The secret to enjoying tea is to drink it with the right water and at the right temperature for the variety.
The right water to best enjoy Japanese tea is slightly acidic “soft water”. The water is Japan is usually this kind so there is no problem using water from the tap but as it also contains chlorine please be sure to always boil it first. Mineral water from overseas is usually “hard water” containing calcium and magnesium and it is not suitable for tea. Most domestic Japanese mineral water is soft, but please check the label on the bottle. The following types of water are also not suitable for tea:
※Hardness Mineral water contains mineral salts such as calcium and magnesium and the measure of how much of these water contains is known as “Hardness”. Water with a higher level of minerals are considered “hard” and anything with a lower level (lower quantity of minerals) is known as “soft water”.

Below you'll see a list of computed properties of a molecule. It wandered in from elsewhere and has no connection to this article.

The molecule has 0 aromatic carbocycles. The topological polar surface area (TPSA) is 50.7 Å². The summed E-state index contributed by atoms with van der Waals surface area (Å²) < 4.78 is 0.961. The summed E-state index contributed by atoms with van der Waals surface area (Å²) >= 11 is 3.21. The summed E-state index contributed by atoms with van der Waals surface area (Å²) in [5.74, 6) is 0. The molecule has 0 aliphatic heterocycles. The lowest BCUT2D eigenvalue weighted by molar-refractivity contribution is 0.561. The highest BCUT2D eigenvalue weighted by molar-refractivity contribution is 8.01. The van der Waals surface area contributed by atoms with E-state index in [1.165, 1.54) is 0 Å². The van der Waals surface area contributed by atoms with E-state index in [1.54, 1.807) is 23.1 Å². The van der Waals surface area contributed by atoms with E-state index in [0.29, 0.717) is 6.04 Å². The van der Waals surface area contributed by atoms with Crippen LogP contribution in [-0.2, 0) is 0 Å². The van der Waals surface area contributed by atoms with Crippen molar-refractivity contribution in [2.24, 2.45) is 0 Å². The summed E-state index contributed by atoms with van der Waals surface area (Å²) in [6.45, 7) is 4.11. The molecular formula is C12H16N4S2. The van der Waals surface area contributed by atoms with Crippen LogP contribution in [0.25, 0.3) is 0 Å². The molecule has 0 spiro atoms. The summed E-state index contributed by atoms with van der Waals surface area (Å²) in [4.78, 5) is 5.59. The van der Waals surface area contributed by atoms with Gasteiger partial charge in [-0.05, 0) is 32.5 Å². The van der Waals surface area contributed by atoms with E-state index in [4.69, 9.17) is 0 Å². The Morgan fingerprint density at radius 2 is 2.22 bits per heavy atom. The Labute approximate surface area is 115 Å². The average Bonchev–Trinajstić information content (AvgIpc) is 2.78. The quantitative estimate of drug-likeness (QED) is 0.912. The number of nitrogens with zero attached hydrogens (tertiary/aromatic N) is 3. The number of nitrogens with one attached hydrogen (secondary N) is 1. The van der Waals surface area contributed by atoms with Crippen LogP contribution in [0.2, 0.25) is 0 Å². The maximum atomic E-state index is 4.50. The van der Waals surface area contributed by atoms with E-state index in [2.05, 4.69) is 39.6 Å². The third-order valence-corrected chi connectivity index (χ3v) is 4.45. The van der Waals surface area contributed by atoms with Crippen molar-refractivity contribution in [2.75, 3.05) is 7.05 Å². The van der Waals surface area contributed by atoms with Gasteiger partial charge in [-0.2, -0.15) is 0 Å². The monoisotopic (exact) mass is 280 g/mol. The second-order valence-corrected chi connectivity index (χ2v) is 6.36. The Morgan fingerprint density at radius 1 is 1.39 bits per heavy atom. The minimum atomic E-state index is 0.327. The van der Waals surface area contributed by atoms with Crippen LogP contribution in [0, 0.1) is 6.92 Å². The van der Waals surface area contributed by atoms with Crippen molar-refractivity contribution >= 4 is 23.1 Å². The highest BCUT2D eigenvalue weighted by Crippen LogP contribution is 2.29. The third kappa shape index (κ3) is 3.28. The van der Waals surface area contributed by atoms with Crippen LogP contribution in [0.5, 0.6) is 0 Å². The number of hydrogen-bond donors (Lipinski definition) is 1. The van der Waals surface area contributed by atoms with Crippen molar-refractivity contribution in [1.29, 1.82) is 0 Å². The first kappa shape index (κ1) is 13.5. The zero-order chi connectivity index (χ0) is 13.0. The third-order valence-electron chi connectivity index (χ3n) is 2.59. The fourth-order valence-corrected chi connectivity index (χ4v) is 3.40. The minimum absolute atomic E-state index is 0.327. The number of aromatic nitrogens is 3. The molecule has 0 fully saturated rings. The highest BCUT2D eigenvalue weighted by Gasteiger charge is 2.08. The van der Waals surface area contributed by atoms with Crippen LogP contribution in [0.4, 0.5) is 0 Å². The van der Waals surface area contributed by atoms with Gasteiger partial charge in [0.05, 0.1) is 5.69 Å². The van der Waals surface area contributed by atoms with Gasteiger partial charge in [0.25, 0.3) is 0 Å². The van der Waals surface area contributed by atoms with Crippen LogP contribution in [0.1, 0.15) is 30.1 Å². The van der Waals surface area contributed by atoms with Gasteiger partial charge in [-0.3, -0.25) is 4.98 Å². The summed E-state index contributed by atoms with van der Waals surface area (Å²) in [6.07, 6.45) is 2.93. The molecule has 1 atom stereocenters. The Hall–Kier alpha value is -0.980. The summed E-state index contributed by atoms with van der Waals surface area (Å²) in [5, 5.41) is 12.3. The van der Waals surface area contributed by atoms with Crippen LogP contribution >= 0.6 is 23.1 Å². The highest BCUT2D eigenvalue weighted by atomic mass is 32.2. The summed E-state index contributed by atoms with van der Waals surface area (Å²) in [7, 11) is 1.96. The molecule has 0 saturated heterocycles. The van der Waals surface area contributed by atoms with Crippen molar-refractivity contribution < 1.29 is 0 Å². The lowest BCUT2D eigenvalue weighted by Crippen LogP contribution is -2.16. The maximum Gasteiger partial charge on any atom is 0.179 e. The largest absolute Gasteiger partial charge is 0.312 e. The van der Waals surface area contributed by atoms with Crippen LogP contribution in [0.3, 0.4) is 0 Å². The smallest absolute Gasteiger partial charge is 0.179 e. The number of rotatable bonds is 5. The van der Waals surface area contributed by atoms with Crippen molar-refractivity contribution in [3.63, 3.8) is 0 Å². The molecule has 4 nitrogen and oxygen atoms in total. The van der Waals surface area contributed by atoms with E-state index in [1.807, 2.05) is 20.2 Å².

When making Japanese tea it’s not a case of the hotter the water the better. The appropriate temperature depends on which characteristic of the tea you want to bring out, and also the composition of the tea.
Water temperature is important in bringing out the flavour of tea. The appropriate temperature depends on the flavour components of each tea variety as they infuse the water. For example, the bitter component Catechin dissolves at over 80 degrees, while the Umami amino acid component dissolves at a lower 50 degrees.In the case of Sencha,we want to supress bitterness and bring out the Umami flavour, so we should use water at 70-80 degrees, while high-quality green tea should brew at a lower 50 degrees to bring out the Umami. Conversely, fragrant teas like Genmaicha, Houjicha, Chinese teas (depending on the variety), and Koucha need hot water at 100 degrees to bring out the aroma and astringent taste. If the preference is for bitter Sencha or the healthy ingredients in Rokucha, then tea leaves with a high concentration of Catechin should be chosen and the tea brewed with very hot water.